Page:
Buoyed by Seoul's decision to resume US beef imports, President George W. Bush and South Korea's leader Lee Myung-bak hold talks Friday on pushing ahead with a huge free trade deal and fortifying their half-century security alliance.
The meeting will also focus on a multilateral bid to end North Korea's nuclear weapons drive, as the Bush administration appears to be bending backwards to forge an agreement with the hardline communist state.
Eager to have the free trade and nuclear deals implemented before he leaves the White House in January 2009, Bush will welcome Lee at Camp David for the two-day talks, that are to include their economic and defense teams.
Lee is the first South Korean leader to be invited to the rustic presidential retreat.
Although the two have not met before, they share a business background, conservative free market principles and strong Christian values.
Ties between the allies have warmed since Lee took over the helm of the world's 10th biggest economy hardly two months ago.
Relations had deteriorated under Lee's predecessors Roh Moo-Hyun and Kim Dae-jung, both of whose unconditional support for North Korea had raised suspicions in the United States, which has 28,000 troops stationed in South Korea.
On the eve of the Bush-Lee talks, South Korea announced it has agreed to give US beef greater access to its market, giving a fillip to a free trade agreement signed about a year ago but unratified by their legislatures.
Washington wanted full access to the beef market for any ratification.
South Korea banned import of US beef in 2003 due to mad cow fears. It eased the ban in 2006 but effectively halted all imports last October.
"Both sides reached an agreement on gradual expansion of US beef imports," South Korea's Assistant Agriculture Minister Min Dong-Seok said in Seoul.
But US Trade Representative Susan Schwab said in Washington the agreement represented reopening the Korean market "to all US beef and beef products, from cattle of all ages."
She said "the major obstacle" to Congressional consideration of the FTA "is removed.
"The Administration will now work in earnest with Congress and the US agriculture, manufacturing, and services sectors to pass the FTA," Schwab said.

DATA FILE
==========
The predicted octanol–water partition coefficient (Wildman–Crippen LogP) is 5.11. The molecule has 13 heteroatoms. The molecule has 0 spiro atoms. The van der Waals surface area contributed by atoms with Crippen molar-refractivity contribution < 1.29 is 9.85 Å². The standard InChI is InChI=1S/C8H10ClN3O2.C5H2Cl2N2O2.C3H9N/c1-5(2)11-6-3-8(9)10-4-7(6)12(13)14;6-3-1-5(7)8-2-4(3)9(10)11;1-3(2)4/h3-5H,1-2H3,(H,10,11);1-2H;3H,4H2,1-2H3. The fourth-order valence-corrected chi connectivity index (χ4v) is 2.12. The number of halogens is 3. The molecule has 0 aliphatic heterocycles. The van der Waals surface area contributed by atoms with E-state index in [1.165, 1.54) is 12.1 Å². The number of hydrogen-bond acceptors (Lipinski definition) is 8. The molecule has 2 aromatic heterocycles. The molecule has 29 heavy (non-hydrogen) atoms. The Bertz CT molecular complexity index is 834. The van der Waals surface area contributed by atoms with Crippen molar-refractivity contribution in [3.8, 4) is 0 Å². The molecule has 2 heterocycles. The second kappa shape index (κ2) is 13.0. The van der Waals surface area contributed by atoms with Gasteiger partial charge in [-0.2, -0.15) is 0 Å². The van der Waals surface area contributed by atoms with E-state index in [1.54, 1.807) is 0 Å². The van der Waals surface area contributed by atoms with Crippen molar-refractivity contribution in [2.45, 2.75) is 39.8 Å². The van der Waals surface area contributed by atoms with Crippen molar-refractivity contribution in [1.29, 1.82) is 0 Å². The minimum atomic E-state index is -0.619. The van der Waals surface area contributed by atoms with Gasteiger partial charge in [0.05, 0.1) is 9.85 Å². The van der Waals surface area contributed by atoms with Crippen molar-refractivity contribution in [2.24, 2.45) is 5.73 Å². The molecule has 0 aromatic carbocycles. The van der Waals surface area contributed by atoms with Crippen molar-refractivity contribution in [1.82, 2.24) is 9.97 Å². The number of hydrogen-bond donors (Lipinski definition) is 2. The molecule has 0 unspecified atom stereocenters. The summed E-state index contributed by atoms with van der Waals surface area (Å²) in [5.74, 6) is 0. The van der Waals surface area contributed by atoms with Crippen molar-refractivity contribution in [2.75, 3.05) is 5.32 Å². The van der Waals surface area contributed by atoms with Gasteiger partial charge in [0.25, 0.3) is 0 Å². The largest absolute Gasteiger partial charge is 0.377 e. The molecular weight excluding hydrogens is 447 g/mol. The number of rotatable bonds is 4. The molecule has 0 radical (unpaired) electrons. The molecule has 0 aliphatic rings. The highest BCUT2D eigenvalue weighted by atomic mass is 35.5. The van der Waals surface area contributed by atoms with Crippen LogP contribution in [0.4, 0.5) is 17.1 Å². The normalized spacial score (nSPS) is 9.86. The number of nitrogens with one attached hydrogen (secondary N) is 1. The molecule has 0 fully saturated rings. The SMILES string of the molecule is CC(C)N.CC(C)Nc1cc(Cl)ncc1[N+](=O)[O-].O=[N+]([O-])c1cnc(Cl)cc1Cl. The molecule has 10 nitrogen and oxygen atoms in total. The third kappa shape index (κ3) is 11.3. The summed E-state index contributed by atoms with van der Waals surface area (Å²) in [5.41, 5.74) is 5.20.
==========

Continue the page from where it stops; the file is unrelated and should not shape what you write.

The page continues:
The agreement is the most commercially significant US trade deal in 15 years. The Democratic-led US Congress has been wary of trade deals negotiated by the Bush administration.
At a dinner late Thursday with business leaders, Lee was served US beef from farm-rich Montana.
"The ratification of the South Korea-US free trade agreement constitutes an essential part" of transnational community building, he said.
It would usher in a new era in bilateral security relations, "anchoring the military alliance on a firm social and economic basis," he said.
If ratified, the FTA will add about 20 billion dollars a year to trade between the two nations, said Dennis Wilder, the White House national security director for Asian affairs.
In a bid to mend fences with North Korea, Lee proposed Thursday the creation of the first liaison offices in the capitals of the two Koreas, which are still technically in a state of war after their 1950-1953 bloody clashes.
The offices in Seoul and Pyongyang would act as a permanent communication link, he told The Washington Post newspaper in an interview.
Lee has promised a firmer line on North Korea, linking aid to nuclear disarmament in a move that has angered the hardline communist state.
A furious Pyongyang has threatened to turn its neighbor into "ashes" after kicking South Korean officials out of a joint industrial complex in the North's border city of Kaesong.
Bush and Lee would discuss the latest efforts being made to prod North Korea to disband its nuclear weapons program under an aid-for-denuclearization pact adopted by the United States, China, the two Koreas, Japan and Russia.
In a turnaround Thursday, US Secretary of State Condoleezza Rice hinted that US sanctions against North Korea could be removed even before its nuclear programs or proliferation activities were verified independently.
"Verification can take some time," she told reporters.
North Korea has been pushing the United States to remove it from the blacklist of state sponsors of terrorism.